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Php_2:1-4 . Unity and Humility.— An exhortation based on the help that Christ gives, the word rendered “ consolation” meaning help of various kinds, especially in the form of encouragement. This comes from Christ and so does compassion. The source of them is His love. That should lead to unity of mind, the absence of factiousness— always a danger in a Greek community ( 1 Corinthians 1:10-Esther : *)— and the unselfish humility that gives a preference to the honour and interest of other people.
Php_2:5-11 . The Kenosis and the Exaltation.— The word Kenosis has become a technical term in Christian theology for the self-emptying of Christ. Its origin in that relation is derived from the present important passage, where we read that He “ emptied (Gr. ekenô sen) himself” ( Php_2:7 ). The previous verses leading up to this passage indicate its spirit; the example of Christ is to be cited in order to enforce the duty of humility and the opposite to self-assertion. Paul would have his friends cultivate the same mental disposition that was in Christ. In illustrating this he first speaks of our Lord’ s original condition previous to His life on earth as being “ in the form of God.” The word rendered “ form” indicates essential characteristics, therefore real Divinity. Nevertheless He had no ambition, for He did not grasp at equality with God, for the original word (RV “ prize” ) means literally “ booty,” such as a robber might seize. On the contrary, He emptied Himself of what He already possessed, came down to the essential characteristics of servitude— the same word for “ form” being used again. This seems to mean that certain Divine qualities were abandoned and certain human limitations accepted when Christ was seen in the likeness of a man. This last expression does not mean that He was not a real man, that He only assumed a human appearance (a view known in theology as docetic (p. 916 ), for merely apparent, not real humanity). Although the words would bear that signification, the context, as well as Paul’ s plain teaching about Christ coming in the flesh ( e.g. Romans 1:3; cf. “ born of a woman,” Galatians 4:4), forbid it; for Paul has just said that He took on Him the essential form, i.e. the real characteristics of a servant. Moreover, the apostle goes on to speak of Christ’ s death as an actual fact. This he takes as a further stage of self-limitation, especially since it was the shameful death of crucifixion. Christ submitted to it in obedience to the will of God. Therein lay its value in God’ s sight. Then, in return for this self-emptying, culminating in the obedience that went as far as submission to crucifixion, God honoured Christ by giving Him the highest of names, viz. the name “ Lord,” in order that He might receive the homage of the whole universe.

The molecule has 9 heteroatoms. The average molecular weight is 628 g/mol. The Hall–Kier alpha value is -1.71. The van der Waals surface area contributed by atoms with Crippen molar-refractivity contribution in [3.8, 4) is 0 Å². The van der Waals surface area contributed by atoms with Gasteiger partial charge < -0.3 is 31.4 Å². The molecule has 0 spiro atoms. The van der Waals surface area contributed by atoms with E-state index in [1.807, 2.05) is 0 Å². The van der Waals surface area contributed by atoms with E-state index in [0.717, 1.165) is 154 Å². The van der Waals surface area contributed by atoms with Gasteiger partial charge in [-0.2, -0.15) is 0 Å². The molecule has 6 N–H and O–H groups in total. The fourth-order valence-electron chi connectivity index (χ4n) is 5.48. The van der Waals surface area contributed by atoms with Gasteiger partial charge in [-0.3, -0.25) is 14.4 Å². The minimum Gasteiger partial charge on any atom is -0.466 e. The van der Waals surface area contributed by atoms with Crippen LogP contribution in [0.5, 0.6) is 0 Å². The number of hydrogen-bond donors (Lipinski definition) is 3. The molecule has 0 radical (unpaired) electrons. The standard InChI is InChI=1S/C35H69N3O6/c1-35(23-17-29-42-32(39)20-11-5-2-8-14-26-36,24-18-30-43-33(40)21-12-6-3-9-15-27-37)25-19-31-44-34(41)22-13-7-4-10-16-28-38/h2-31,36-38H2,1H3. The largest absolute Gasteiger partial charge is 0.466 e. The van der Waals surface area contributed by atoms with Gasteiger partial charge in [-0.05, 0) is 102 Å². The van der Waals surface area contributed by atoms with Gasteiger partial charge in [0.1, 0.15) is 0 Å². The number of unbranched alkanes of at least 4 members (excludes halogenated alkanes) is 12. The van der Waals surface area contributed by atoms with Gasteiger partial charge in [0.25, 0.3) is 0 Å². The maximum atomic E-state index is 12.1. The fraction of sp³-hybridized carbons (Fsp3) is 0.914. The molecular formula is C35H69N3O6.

The above line of interpretation differs from some other interpretations: viz. ( a) Luther’ s view that the whole passage refers to the life of Christ after the Incarnation. Against this, note that the passage moves in the historical order of events. ( b) The idea that the equality with God was a previous possession implied by the “ form” of God. This gives a non-natural idea to the word rendered “ prize,” which means something to be seized, and not at present in hand. ( c) The denial that the “ form” of God was given up. This makes the Incarnation, as assuming the “ form” of man, an addition to the previous state, not a self-emptying, and therefore runs counter to the drift of the passage.
Php_2:12-18 . Work and Sacrifice.— In view of this wonderful example Paul exhorts his readers to be even more diligent in his absence than they had been when he was present with them. If this is all done without any complaining or quarrelling— such as Greek factiousness might produce— they would shine as lights in the dark pagan world. Then, even if Paul were martyred, his death would be an offering to God added to the sacrifice and service their faith was producing.
Php_2:19-30 . Timothy and Epaphroditus.— Paul proposes to send Timothy in advance of his own expected visit, that he may obtain encouraging news about them. There is no one else to send, the others being too selfish to undertake the errand. Paul has already sent back the Philippian messenger Epaphroditus, who was distressed at hearing how concerned his friends at Philippi were at his illness. It had been a serious illness, nearly ending in death. But God had mercifully restored him, that this additional sorrow might not come on Paul and his friends.
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Peake, Arthur. "Commentary on Philippians 2". "Arthur Peake's Commentary on the Bible ". https://www.studylight.org/
the Week of Proper 7 / Ordinary 12